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Criminal foreigners Court rules an end to lifelong entry bans

Emotive: posters in favour of the deportation initiative


Criminal foreigners may no longer be barred for life from entering Switzerland, even if they are dangerous, the Swiss Federal Administrative Court has ruled.

The Federal Office for Migration is no longer allowed to ban people indefinitely from coming into the country, the St Gallen-based courtexternal link has said in a ruling published on Friday. This changes the current practice and – paradoxically – partly arises from tougher legislation on criminal foreigners.

The decision is based around the case of a Bosnian national, who came to Switzerland in 2009 and, within 11 months, carried more than 30 counts of breaking and entering. This netted the man around CHF375,000 ($402,000) and caused CHF48,000-worth of damage. In 2011, he was given a three-year prison sentence and after serving two thirds of it, he was deported.

In 2012, the migration office handed down an indefinite refusal of entry to Switzerland.

The court, which hears appeals against decisions of federal authorities, said it agreed with the migration office that the man had shown great criminal energy and presented a big risk of reoffending. But the judges said  that in future only a limited entry ban could be imposed in such cases.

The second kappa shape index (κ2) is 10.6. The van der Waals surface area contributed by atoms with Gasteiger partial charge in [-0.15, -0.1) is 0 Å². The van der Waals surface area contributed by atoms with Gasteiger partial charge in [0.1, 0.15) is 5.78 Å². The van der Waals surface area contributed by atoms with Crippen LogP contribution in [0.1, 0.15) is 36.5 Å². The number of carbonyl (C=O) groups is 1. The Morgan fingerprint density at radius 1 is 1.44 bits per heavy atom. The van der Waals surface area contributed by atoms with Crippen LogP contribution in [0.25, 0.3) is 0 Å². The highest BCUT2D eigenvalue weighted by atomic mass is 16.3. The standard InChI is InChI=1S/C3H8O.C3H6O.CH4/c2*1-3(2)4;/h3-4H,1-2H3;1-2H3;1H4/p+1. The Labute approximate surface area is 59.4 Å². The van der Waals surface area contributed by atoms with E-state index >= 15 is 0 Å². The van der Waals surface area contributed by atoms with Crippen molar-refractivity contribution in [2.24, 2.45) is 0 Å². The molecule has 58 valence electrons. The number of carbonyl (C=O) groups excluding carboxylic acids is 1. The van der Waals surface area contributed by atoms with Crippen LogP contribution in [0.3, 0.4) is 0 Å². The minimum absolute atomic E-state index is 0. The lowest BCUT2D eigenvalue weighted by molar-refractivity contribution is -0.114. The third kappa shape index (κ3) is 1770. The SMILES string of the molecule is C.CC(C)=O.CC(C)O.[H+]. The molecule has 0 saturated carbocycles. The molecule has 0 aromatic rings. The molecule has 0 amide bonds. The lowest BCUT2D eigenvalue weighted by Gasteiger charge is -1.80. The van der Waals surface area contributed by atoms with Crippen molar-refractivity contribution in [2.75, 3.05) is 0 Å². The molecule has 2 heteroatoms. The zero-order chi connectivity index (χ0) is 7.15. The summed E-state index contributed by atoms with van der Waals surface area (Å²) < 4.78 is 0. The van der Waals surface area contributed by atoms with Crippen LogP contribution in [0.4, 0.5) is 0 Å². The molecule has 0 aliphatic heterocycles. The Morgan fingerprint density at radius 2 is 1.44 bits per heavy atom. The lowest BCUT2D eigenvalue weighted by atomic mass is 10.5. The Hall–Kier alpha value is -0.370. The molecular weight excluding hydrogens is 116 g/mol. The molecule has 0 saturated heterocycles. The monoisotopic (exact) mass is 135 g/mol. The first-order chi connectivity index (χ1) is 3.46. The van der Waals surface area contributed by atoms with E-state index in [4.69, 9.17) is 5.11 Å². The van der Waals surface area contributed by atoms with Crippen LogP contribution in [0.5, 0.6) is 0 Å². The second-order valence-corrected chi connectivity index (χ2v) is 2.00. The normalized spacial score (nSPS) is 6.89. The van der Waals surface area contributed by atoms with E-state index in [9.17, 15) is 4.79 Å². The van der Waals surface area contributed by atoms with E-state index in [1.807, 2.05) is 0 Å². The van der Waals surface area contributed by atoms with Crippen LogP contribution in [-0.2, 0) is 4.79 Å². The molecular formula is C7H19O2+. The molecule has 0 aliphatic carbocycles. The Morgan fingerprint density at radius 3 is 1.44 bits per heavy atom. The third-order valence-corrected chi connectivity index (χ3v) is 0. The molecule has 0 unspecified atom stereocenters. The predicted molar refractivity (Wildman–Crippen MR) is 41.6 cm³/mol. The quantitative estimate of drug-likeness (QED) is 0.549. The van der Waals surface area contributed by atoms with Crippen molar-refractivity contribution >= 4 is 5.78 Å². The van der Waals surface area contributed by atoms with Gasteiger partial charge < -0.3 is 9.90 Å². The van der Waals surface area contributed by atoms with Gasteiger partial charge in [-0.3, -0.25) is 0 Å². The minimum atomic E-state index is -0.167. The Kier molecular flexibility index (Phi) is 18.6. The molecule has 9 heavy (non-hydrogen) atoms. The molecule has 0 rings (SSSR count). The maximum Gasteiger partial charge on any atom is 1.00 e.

Deportation initiative

This partly has to do with a controversial deportation initiative, pushed by the rightwing Swiss People’s Party, that was approved by voters in 2010. It demands the automatic deportation of convicted foreign criminals regardless of the seriousness of the offence.  Since then, refusals of entry have been fixed in the constitution at up to 15 years. Unlimited bans are thus no longer permitted.

Other reasons, judges said, were the European Union’s return directive, to which Switzerland has since signed up, and a ruling by the European Court, which both have affirmed limited entry bans.

This is the first time the Swiss court has considered the consequences of the deportation initiative and it pointed to the fact that the authorities had a certain flexibility:  between 15 years for serious offences and five years for lesser ones.

The Bosnian’s ban has been fixed at eight years as he has not been criminally active for a while and has family in Switzerland, the court decided. and agencies

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